Sunday, May 29, 2016
X-men: Apocalypse - Original Motion Picture Soundtrack is superhero bombast at its best.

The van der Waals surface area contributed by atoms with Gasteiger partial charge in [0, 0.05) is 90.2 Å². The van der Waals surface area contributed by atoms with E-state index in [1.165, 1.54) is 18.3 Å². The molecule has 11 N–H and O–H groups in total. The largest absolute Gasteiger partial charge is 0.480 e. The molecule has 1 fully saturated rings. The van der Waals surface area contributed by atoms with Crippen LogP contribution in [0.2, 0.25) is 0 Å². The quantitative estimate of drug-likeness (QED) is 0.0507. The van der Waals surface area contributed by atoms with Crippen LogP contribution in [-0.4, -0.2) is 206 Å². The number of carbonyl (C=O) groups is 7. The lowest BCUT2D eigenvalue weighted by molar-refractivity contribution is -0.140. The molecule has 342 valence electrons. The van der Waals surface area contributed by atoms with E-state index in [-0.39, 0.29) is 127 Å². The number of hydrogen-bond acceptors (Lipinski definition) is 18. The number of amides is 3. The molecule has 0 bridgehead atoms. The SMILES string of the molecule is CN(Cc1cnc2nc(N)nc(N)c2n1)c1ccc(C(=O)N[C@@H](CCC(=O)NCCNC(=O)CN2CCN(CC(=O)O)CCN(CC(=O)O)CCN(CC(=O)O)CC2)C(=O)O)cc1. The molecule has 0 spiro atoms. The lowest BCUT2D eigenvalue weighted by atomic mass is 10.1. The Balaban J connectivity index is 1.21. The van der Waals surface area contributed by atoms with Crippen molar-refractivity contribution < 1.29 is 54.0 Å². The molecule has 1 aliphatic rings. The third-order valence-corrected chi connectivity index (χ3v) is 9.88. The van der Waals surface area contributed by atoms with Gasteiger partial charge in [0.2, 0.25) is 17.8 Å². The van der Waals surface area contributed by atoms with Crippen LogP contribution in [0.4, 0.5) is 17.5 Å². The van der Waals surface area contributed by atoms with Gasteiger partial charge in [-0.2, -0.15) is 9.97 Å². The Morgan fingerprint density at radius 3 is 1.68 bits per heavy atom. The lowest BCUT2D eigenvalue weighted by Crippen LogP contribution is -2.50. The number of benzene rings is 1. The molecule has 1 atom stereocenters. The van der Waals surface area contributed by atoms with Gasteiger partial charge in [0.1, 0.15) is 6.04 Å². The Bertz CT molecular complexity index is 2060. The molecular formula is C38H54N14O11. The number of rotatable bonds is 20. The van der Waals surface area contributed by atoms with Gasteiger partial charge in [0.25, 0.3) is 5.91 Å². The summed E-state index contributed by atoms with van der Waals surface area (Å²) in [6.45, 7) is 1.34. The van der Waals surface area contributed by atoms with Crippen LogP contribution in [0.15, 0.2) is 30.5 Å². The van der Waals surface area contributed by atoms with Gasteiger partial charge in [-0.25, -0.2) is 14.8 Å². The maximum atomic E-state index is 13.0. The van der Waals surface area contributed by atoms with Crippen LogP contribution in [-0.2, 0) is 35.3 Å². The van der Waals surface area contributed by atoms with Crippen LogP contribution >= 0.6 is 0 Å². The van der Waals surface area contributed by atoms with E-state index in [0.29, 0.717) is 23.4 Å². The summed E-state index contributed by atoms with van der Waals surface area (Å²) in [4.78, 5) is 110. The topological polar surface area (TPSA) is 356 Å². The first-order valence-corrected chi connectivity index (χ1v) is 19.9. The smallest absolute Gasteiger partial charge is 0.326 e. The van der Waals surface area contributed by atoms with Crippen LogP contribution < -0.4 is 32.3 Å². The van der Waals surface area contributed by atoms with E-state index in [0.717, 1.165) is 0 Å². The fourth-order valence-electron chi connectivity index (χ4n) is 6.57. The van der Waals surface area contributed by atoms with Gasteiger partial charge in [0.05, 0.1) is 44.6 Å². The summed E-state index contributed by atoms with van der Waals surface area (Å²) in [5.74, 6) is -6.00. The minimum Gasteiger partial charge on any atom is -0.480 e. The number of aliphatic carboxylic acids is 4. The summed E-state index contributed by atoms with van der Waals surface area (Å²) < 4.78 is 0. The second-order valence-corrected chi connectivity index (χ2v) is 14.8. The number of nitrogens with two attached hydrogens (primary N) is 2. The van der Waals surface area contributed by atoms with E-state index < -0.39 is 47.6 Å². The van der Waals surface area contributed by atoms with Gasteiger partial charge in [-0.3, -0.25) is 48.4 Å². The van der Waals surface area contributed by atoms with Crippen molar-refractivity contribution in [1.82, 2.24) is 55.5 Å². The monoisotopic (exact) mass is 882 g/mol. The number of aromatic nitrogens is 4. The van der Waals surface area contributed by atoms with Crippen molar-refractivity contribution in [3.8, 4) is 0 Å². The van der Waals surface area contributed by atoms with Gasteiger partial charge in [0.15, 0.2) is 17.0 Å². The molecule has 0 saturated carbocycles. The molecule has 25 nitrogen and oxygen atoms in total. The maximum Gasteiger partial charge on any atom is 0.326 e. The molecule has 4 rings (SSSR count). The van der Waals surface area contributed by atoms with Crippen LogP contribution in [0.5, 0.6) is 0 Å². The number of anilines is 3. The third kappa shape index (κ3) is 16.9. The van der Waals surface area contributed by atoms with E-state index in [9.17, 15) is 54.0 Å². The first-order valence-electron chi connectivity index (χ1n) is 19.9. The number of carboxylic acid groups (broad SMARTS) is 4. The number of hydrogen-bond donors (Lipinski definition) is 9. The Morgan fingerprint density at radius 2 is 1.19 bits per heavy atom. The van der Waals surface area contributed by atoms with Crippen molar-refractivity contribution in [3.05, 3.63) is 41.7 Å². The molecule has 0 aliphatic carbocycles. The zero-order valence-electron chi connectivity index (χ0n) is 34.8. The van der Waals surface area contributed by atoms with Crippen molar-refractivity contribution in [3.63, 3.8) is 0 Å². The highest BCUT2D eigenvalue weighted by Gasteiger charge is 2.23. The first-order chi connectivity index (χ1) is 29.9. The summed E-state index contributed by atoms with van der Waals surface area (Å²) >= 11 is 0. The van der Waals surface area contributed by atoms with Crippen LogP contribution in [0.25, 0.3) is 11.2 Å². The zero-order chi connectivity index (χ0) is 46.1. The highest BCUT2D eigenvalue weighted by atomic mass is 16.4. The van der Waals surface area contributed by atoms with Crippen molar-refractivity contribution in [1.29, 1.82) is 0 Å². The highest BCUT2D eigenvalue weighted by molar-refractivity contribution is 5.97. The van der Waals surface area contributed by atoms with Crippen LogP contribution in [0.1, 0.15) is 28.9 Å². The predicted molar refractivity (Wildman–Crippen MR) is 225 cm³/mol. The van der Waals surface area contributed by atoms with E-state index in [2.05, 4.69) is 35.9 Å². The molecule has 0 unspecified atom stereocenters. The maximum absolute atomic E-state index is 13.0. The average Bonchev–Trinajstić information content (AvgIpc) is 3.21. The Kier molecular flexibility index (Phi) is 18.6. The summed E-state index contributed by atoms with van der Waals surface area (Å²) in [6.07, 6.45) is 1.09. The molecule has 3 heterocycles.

Review by Matt CummingsSay what you want about the newest X-men film (our boy Rama loved it), but in my mind it lacked a sense of danger from the menacing Apocalypse (played by Oscar Issac). Sure, there's a few very good scenes (including an excellent pair of cameos), and Director Bryan Singer has a good (but not strong) understanding of all the new mutants that he introduces. However, one would be shortsighted to attach the same negativity to Composer John Ottman's score, a bombastic and headstrong affair that will encourage you to follow this X-men baddie to the ends of the earth. Set in the 1980's, Professor Charles Xavier (James McAvoy) is slowly building his School For Gifted Youngsters, employing Beast (Nicholas Hoult) and Havok (Lucas Till) as teachers for a new and growing class of mutants. But deep under the wreckage of an ancient Egyptian pyramid, an inescapable threat has been sleeping for thousands of years, waiting to be awakened. Apocalypse (Isaac) is considered the First Mutant, a being of immense power and brutality, whose efforts to rule the world were cut short during a coup. Upon his return, Apocalypse drafts a new collection of The Four Horsemen, including Storm (Alexandria Shipp), Angel (Ben Hardy), Psylocke (Olivia Munn), and Magneto (Michael Fassbender), who's recently endured an unimaginable personal tragedy. In an attempt to stop Apocalypse from overtaking the world, Xavier enlists CIA agent Moira Mactaggert (Rose Byrne) and a collection of his students - Jean Grey (Sophie Turner), Nightcrawler (Kody Mitt-McPhee), Quicksilver (Evan Peters), and Cyclops (Tye Sheridan) - to thwart the demigod's plans. The result will reunite Xavier with his past, including the rogue Raven/Mystique (Jennifer Lawrence), while the team learns to hone their skills to become the next wave of X-men. Ottman has already produced one of the best scores of 2016 in The Nice Guys (read our soundtrack review HERE and our film review HERE), so it was like finding hidden Christmas packages when I learned he would be producing Apocalypse. But the two are very different: If Guys is a fun throwback to the hard-boiled cop films of the 70's, Apocalypse is on the other end of the scale, as big and menacing as we would expect, complete with a chorus, a full orchestra backbone, and even an organ on tracks like Contacting Eric/The Answer!. Hidden midway through this track is a beautiful haunting passage from the chorus before descending into darker chanting tones, and the way that organ finishes the track is a nice build up. But that's Track 10, which might suggest you have to wait until then to get something memorable. Not true: Apocalypse) and Pyramid Collapse/Main Titles help to establish just how big this score will be, perfectly duplicating Composer Michael Kamen's original theme. It endures to this day as one of the greatest themes ever produced, and Ottman channels Kamen in the most respectful way possible (Kamen died in 2005). In 2015, we witnessed a bit of a resurgence in re-packaging classical music into film scores (see Mission: Impossible - Rogue Nation), and now Ottman has done the same, re-introducing us to Beethoven's Symphony No. 7 In A Major, Op. 92: Ii. Allegretto by wrapping in it into Track 11 (Beethoven Havok). There's also a bit of Spaghetti Western infused here, with The Good, The Bad, and The Ugly popping up several times. It's effective in the bigger, expansive scenes of Cairo and Upstate New York. These tidbits repeat themselves at variable intervals, even as he continues to forge new territory elsewhere. And just like Rogue, it becomes a bridge for the rest of Apocalypse. Just like with Guys, I love the diversity of music Ottman has produced in Apocalypse. There's the tender A Piece of His Past, Jet Memory, and You Can See that tend to work almost as love themes. With See it comes at a crucial moment, when Jean and Cyclops make an important connection, and it's hoped that if Ottman stays on to make the next X-men score, he will use it as their love theme. But Piece is also terrific, a soothing climax to an important character's whereabouts and what Jean does to relieve that person's anger. This sequence is one of the best of the film, both for its visceral throwdown but in the way Jean grows as a character. It's a stark contrast to the kind of march and mayhem Ottman creates elsewhere with Great Hero/You Betray Me, but it also shows he can blend many worlds and environments because the arrangements dovetail into each other so well. The 25 tracks from Sony Masterworks are expertly mixed and sound great, no matter the device you're using. In the end, X-men: Apocalypse - Original Motion Picture Soundtrack matches the big summer expectations which the movie itself brings. And even if the result is meh, we loved the soundtrack. Ottman probes the biggest, most epic corners of the superhero genre, but also manages to bring things down to tender human levels when the moods calls upon it. With two great releases this year, I hope this signals the re-establishment of Ottman as a top-flight composer, as he clearly understands what a film like this needs. This is the best score of any X-men movie and perhaps the best superhero music since Alan Silvestri's The Avengers. X-men: Apocalypse is in theaters now, with the digital score now available and the CD arriving June 17th. Discuss this review with fellow SJF fans on Facebook. On Twitter, follow us at @SandwichJohnFilms, and follow author Matt Cummings at @mfc90125.